(Bloomberg Gadfly) -- What is Akio Toyoda's vision of the future?
The president of the world's biggest carmaker turns 65 in 2021, at around the time when a lot of the trends bearing down on Toyota Motor Corp. -- in particular, autonomous driving and electric vehicles -- are likely to be crystallizing. Yet it's hard to see what sort of company he plans to hand over when he retires, or ascends the staircase to the chairman's office.
The company's first-quarter results Friday illustrate the problem. Weak demand in the two biggest markets, the U.S. and China, has taken the wind out of the auto industry, and Toyota doesn't appear to be immune. Were it not for foreign-exchange gains and contributions from a small army of affiliates, net income would have fallen, instead of a headline 11 percent rebound. Shifts in currencies and income from financial services likewise account for 240 billion yen ($2.2 billion) of the 250 billion yen improvement in the company's full-year forecast.
More to the point, the expected announcement of a tie-up with Mazda Motor Corp. later Friday adds to the sense that the company is adrift and unsure of its direction.
As Gadfly's Shelly Banjo wrote, the deal makes great sense for Mazda, which is far smaller and lacks the U.S. factories and spectacular research and development budget that Toyoda can deploy to smooth his passage through the age of Trump and Tesla Inc. Beyond a $1.6 billion joint investment in a U.S. manufacturing plant -- a strictly defensive move against the occupant of the Oval Office, given the sales weakness in that market -- it's hard to see what's in it for Toyota.
Just when the world's car consumers only want SUVs, Toyota is investing in a manufacturer known for nippy sedans whose 4WDs barely make it into the U.S. top 20. At a time when battery costs are plummeting so fast that electric vehicles may be more cost-competitive than petroleum-burning ones as soon as next year in Europe, Toyota is still pushing a hydrogen fuel-cell technology that increasingly looks like a dead end.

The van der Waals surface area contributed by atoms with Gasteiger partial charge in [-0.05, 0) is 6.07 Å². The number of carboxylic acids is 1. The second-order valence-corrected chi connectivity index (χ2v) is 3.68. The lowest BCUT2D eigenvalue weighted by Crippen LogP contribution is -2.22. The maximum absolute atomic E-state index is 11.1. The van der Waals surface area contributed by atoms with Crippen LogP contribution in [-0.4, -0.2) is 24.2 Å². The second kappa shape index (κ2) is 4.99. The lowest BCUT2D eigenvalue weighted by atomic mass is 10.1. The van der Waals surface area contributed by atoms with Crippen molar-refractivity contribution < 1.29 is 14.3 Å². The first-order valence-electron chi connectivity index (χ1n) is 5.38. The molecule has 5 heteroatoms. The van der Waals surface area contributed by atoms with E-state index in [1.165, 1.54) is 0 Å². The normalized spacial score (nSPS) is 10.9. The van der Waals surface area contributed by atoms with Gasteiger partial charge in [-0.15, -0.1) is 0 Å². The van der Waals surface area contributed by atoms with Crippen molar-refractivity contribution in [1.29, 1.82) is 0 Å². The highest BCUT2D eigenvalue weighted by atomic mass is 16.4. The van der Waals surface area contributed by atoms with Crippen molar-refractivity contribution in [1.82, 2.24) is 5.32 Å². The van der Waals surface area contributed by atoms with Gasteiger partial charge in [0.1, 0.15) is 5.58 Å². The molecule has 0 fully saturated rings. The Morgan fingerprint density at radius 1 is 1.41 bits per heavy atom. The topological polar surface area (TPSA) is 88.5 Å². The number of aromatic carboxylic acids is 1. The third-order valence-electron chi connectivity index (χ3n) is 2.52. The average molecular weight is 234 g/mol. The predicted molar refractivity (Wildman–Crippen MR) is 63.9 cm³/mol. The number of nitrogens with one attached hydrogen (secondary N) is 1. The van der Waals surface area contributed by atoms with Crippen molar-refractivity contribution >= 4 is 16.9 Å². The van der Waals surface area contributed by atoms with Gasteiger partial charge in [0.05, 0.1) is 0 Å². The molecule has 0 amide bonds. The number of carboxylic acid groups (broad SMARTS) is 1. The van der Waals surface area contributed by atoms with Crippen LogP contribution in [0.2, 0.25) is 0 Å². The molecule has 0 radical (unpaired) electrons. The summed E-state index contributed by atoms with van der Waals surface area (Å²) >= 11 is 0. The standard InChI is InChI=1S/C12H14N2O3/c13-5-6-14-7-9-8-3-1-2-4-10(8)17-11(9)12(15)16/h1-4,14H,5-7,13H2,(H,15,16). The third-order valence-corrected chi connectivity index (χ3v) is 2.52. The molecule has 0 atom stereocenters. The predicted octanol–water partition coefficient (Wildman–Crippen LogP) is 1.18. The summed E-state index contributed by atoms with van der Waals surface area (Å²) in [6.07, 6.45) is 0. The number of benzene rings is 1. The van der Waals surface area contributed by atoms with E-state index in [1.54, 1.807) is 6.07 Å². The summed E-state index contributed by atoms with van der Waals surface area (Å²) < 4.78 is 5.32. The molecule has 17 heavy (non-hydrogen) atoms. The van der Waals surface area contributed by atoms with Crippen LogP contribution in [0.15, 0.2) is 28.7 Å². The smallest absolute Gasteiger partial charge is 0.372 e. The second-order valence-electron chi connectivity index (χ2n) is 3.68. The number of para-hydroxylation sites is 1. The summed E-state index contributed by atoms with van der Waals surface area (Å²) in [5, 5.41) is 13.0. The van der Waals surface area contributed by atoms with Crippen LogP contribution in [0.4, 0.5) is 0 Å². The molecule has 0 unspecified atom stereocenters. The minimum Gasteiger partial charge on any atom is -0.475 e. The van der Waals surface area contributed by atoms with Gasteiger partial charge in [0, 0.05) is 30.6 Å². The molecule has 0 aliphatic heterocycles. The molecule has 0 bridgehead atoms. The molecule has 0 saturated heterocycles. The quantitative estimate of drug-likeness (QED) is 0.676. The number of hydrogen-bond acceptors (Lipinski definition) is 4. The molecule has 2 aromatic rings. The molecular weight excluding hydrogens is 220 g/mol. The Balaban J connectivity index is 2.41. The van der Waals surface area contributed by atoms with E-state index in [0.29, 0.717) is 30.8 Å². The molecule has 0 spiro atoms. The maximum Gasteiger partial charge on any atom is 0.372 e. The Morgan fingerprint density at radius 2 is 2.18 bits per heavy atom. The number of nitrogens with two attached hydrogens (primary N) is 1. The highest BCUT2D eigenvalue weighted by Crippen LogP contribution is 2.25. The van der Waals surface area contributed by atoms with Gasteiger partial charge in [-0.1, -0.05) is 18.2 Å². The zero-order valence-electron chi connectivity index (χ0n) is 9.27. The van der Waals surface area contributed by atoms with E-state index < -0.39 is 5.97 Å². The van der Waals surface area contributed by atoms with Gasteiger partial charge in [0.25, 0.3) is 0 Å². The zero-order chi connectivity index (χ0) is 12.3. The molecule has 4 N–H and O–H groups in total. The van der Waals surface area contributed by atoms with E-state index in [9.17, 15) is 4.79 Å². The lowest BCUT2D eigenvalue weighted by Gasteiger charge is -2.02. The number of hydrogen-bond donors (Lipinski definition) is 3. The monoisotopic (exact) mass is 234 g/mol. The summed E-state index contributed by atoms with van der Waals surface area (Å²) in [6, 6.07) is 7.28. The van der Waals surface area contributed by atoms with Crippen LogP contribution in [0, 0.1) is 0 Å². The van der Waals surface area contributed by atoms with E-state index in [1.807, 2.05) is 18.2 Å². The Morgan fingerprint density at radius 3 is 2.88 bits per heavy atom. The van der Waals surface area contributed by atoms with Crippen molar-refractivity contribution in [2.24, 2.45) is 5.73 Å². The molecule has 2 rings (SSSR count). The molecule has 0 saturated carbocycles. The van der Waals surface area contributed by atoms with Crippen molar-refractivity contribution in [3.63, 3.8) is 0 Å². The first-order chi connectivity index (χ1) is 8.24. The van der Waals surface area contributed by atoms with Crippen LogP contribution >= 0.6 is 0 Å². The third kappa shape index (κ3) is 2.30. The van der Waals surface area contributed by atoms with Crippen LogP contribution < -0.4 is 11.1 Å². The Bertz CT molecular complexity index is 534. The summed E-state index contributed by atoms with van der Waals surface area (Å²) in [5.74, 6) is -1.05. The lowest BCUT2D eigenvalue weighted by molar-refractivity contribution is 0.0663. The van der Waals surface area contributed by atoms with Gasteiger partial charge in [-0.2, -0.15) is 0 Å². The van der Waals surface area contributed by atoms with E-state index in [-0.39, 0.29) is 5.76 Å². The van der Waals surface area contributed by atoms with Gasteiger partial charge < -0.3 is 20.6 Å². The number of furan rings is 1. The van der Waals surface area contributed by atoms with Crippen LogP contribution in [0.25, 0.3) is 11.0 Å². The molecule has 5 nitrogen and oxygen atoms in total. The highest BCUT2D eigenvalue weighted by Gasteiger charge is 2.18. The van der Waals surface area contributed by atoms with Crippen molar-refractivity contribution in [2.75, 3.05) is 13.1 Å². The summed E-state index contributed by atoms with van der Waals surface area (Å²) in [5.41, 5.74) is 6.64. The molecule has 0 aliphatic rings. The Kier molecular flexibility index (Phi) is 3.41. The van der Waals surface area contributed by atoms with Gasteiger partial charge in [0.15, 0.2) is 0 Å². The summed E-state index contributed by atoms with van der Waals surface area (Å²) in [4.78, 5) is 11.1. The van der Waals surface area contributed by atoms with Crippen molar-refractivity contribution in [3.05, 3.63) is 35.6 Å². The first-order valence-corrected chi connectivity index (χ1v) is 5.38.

Toyota's investment in Mazda certainly gives it an option on one vision of the future of automobiles -- something to do with fun, muscular internal-combustion-engine cars that are sold mostly in rich countries. Then again, its 16.9 percent stake in Subaru Corp. speaks to a different future, where the same rich-country consumers settle for sensible, Patagonia-catalog four-wheel-drives instead.
Or there's the game plan evoked by its alliance with Suzuki Motor Corp., which is about a new frontier in India and other emerging markets. And that's not even getting into Toyoda's intentions for his company's majority stake in truckmaker Hino Motors Ltd. and its 6 percent of Isuzu Motors Ltd.
Perhaps when you're as big as Toyota you can throw a lot of ideas at the wall and see what sticks. But size isn't the advantage it's often cracked up to be in the auto industry, and there are other big players out there articulating a clearer vision.
Volkswagen AG is promising to sell 1 million electric cars a year by 2025. General Motors Co. Chief Executive Officer Mary Barra has pledged to spurn market share where it doesn't generate sufficient returns, and has made hard decisions like pulling out of Russia, Europe and India to put her money where her mouth is. Hyundai-Kia has carved out top-three positions in China and India, the emerging world's two biggest car markets, while Renault-Nissan is using its integration of Mitsubishi Motors Corp. to get new customers in Southeast Asia and electrify its lineup of SUVs.
Unless they're Elon Musk, it's not really the job of auto executives to thrill pundits with their visions of tomorrow.
But it's not just about outsiders: An idea of where Toyota is going would also help its 350,000-odd employees understand what they're supposed to be working toward.
Investors' faith is more or less undimmed. As measured by blended forward 12-month EV/Ebitda, Toyota's valuation is about as rich as it's been in five years. Such high hopes leave scant room for disappointment, though.
Shareholders trying to find a route to revived profits must hope that Toyoda's GPS is just rebooting, not bust.
This column does not necessarily reflect the opinion of Bloomberg LP and its owners.
David Fickling is a Bloomberg Gadfly columnist covering commodities, as well as industrial and consumer companies. He has been a reporter for Bloomberg News, Dow Jones, the Wall Street Journal, the Financial Times and the Guardian.